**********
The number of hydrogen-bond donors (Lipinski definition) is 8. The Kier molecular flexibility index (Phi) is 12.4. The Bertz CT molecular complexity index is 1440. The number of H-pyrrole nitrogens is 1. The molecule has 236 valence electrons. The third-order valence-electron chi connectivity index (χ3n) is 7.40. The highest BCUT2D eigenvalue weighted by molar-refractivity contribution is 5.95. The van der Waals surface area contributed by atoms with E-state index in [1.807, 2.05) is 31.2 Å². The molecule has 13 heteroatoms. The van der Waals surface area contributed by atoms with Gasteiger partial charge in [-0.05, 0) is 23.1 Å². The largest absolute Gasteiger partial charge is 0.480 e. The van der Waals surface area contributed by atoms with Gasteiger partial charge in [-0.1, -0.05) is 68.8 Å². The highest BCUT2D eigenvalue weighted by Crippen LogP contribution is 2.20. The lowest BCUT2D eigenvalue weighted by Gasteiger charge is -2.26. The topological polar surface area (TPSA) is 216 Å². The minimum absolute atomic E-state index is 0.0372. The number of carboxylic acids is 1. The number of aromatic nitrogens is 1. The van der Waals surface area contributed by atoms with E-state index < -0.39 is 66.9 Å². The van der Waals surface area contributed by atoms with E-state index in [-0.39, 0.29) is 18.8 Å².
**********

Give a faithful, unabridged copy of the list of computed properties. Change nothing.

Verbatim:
The number of hydrogen-bond donors (Lipinski definition) is 8. The Kier molecular flexibility index (Phi) is 12.4. The Bertz CT molecular complexity index is 1440. The number of H-pyrrole nitrogens is 1. The molecule has 236 valence electrons. The third-order valence-electron chi connectivity index (χ3n) is 7.40. The highest BCUT2D eigenvalue weighted by molar-refractivity contribution is 5.95. The van der Waals surface area contributed by atoms with E-state index in [1.807, 2.05) is 31.2 Å². The molecule has 13 heteroatoms. The van der Waals surface area contributed by atoms with Gasteiger partial charge in [-0.05, 0) is 23.1 Å². The largest absolute Gasteiger partial charge is 0.480 e. The van der Waals surface area contributed by atoms with Gasteiger partial charge in [-0.1, -0.05) is 68.8 Å². The highest BCUT2D eigenvalue weighted by Crippen LogP contribution is 2.20. The lowest BCUT2D eigenvalue weighted by Gasteiger charge is -2.26. The topological polar surface area (TPSA) is 216 Å². The minimum absolute atomic E-state index is 0.0372. The number of carboxylic acids is 1. The number of aromatic nitrogens is 1. The van der Waals surface area contributed by atoms with E-state index < -0.39 is 66.9 Å². The van der Waals surface area contributed by atoms with E-state index in [-0.39, 0.29) is 18.8 Å².